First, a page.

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Top working established rootstock

Posted by Shane Patrick 
Top working established rootstock
November 10, 2021 03:41PM
Hi Gang,

We have an orchard with some trees in decline and maybe fifty where the grafted tree died years ago and the root stock is still alive. We were told that most of it is MM111 and M7. I'd like to top work those root stocks because they are a part of the whole network rather than yank the stumps and start over. Thoughts?

Shane Patrick
Pleasant Pond Orchard
Richmond, ME 5B

Edited 1 time(s). Last edit at 11/10/2021 03:50PM by Michael Phillips.
Re: Top working apple trees
November 10, 2021 04:00PM
This is exactly what a local orchardist did 2 years ago. But he didn't just top work his trees; he sliced them off on the main trunk about 3 feet up with a chainsaw, and placed what I think are called "crown grafts" - a number of bark grafts all around the circumference of the stump. (Plate 23 in Garner, for those heavily into techniques)

Broomholm Orchard
Zone 5b in Nova Scotia
Re: Top working established rootstock
November 10, 2021 04:11PM
Established rootstocks have the advantage of being "transplanted in place" already and are likely plugged into the mycorrhizal network of the orchard plant community as a whole. Key here is vigorous growth, that these are healthy trees. Scions topworked onto such trees will take off and likely be bearing first fruit in as few as three years.

A counterpoint scenario is reworking weaker-growing stock where the graft is still in place. I have six Akane trees on MM.111 that have essentially gone nowhere in the five years these have been in the ground despite preferential care. (Whenever I water trees beyond that first year, this in drier times, that's preferential.) Anyhow this variety apparently is a "zone too far" north and simply not making it despite ramial and compost and organic fertility boosts. Topworking to the Akane structure essentially will create an interstem tree where the middle section of wood amounts to an entirely inappropriate choice for Zone 4 conditions. I'm going to replace these trees outright next spring unless someone convinces me different.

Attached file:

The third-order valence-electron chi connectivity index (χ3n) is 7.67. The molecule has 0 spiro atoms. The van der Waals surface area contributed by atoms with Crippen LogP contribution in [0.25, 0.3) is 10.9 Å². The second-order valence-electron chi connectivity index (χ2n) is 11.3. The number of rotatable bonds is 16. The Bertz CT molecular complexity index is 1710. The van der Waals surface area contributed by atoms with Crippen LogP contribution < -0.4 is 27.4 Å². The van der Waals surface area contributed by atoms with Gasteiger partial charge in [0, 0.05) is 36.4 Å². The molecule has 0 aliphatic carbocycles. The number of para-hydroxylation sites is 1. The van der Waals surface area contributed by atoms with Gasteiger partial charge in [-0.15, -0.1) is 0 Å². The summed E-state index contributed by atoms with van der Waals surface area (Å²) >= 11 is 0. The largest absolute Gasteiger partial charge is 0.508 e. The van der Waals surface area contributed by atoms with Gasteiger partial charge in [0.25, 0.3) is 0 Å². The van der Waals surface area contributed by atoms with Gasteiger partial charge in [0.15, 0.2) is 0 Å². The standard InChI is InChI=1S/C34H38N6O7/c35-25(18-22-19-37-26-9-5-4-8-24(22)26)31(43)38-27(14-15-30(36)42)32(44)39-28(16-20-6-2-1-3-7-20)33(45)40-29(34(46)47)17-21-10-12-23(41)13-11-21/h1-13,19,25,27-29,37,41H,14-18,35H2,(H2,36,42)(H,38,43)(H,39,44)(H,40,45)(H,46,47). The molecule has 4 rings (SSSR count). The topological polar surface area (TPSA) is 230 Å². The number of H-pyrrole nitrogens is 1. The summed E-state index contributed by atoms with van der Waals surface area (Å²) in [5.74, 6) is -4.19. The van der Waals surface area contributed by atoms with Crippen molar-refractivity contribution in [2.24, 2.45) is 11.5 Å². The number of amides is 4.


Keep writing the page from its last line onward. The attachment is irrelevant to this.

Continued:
Lost Nation Orchard
Zone 4b in New Hampshire
Re: Top working established rootstock
November 12, 2021 05:10AM
+1 on the suggestions.

I top worked several of my Black Oxfords over to Kidds Orange Red and Breakwell Seedling back in the spring. one or two of them made 4' in the first year. I've found that grafting an established tree is so much better than grafting maiden rootstock.

USDA 5b, Blue Hill, ME
600+ trees on MM111/G890 (100+ UK cider varieties in 1st to 3rd leaf)
Re: Top working established rootstock
January 28, 2022 07:46PM
To Michael's point, I'm not quite sure about the interstem scenario. Seems if that first grafted variety doesn't do well, that which is grafted to it also wouldn't. Better scenario would be a vigorous interstem which has other problems. We've topworked a number of Williams Pride, which have never seemed to do all that well--as an apple. Quite vigorous as a tree.
Re: Top working established rootstock
January 29, 2022 11:55AM
My only problem with the handful of plums I’ve crown grafted has been overly vigorous growth, with the grafts outgrowing the weak union’s ability to support itself, or dropping over under its own weight to end up with a poor form to begin the next season. I’d want to be prepared to support the new grafts or possibly nip them back a bit if they get out of hand in the first season.
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